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The backstory: In 1983, Emanuela Orlandi, a 15-year-old Vatican employee's daughter, vanished after a music lesson in Rome. And, believe it or not, the case remains one of Italy's biggest mysteries. Several conspiracies have been tied to her disappearance over the years, from connections to mobsters to a political attempt to free someone in jail for trying to assassinate the pope.
More recently: Last year, a Netflix documentary called "Vatican Girl" brought new attention to Orlandi's mysterious disappearance. One of her friends shocked many when she said in the documentary that a high-ranking Vatican official made sexual advances toward Orlandi before she went missing. The Vatican reopened the case in January following the amount of attention the film drew.
Last week, Emanuela Orlandi's brother Pietro Orlandi had an over eight-hour meeting with Vatican chief prosecutor Alessandro Diddi. Afterward, Orlandi shared an audio recording on TV of a man, allegedly part of a crime group, saying girls were brought to the Vatican to be molested, and Pope John Paul II knew about it. Orlandi then alleged himself that he'd heard rumors that John Paul II and two Polish monsignors would go out in the evenings, and "it certainly was not to bless houses," implying they were part of illicit activities.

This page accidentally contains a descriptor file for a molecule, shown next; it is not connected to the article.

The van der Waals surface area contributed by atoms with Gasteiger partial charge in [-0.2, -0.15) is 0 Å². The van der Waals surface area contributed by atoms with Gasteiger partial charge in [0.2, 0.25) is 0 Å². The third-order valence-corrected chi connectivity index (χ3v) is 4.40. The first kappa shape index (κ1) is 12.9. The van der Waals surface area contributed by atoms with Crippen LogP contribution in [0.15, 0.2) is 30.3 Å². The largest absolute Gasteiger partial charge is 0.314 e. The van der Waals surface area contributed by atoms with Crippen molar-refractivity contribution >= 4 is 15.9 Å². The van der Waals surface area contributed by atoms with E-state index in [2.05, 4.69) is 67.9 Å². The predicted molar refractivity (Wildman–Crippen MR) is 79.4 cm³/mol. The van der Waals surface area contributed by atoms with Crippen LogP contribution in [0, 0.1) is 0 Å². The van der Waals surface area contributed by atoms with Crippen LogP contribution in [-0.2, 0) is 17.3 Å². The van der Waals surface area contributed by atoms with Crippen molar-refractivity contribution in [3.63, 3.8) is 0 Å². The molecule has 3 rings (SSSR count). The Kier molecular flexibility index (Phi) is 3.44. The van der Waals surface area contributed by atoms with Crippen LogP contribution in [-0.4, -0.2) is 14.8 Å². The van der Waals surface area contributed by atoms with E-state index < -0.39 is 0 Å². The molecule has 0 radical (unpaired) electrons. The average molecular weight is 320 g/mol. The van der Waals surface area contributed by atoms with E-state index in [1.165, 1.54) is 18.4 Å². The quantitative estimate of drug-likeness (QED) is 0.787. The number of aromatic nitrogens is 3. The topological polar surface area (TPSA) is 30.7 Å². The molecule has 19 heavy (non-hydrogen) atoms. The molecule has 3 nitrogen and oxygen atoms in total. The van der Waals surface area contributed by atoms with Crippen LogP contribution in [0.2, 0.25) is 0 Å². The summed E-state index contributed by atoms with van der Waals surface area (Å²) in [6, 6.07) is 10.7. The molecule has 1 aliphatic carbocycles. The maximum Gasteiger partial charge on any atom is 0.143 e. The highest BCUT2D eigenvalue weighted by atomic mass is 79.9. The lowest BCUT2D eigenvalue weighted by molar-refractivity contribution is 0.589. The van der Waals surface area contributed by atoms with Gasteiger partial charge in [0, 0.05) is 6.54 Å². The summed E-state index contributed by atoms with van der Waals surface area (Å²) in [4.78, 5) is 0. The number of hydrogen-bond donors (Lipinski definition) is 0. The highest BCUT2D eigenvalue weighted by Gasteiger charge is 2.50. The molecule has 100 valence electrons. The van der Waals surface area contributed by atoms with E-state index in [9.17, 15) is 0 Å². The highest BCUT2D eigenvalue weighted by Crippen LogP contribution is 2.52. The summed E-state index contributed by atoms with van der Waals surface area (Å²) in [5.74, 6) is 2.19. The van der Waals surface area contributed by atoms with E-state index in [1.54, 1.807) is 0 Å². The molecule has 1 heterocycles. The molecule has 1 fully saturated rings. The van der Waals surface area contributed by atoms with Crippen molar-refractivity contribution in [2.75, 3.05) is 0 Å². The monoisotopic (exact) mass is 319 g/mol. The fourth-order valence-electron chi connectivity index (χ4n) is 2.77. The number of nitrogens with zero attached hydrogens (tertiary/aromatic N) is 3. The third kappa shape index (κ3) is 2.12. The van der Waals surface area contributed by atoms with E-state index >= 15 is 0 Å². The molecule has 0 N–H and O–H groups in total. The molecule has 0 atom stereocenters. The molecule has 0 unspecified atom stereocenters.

The development: As you can imagine, this caused quite a stir in the Vatican and globally. So with that, Pope Francis took to St.Peters Square over the weekend to speak to 20,000 people about it. He defended Saint John Paul II against these allegations, calling them "offensive and baseless." Francis emphasized the importance of respecting the former pope's legacy and his focus on divine mercy. Most of the crowd applauded.
John Paul's secretary during his papacy, Cardinal Stanislaw Dziwisz, labeled Pietro Orlandi's comments "ignoble, unrealistic, laughable if they were not tragic, even criminal."
"Certain that I am interpreting the sentiments of the faithful from all over the world, I express a grateful thought to the memory of St. John Paul, who in these days has been the object of offensive and unfounded insinuations," said Pope Francis during his speech at St. Peter's Square.
"[It's] correct that Francis defended John Paul II," said Orlandi to Reuters on Sunday by telephone. He also clarified that during his TV appearance, he was simply "repeating what others had said," adding, "I certainly did not see it myself."
"We only found out about the investigation through the media," said Laura Sgrò, the Orlandi family's lawyer, when the investigation was reopened in January. "We wrote to the pope a year ago with the intention of speaking to the promoter of justice. We are of course happy that they are doing an investigation but we really hope this will truly provide concrete answers."
"There are people in the Vatican who know everything," Emanuela Orlandi's brother Pietro told Italian media in January. "Some scenarios have deliberately never been explored, I hope this case will finally mean more collaboration between Vatican and Italian authorities."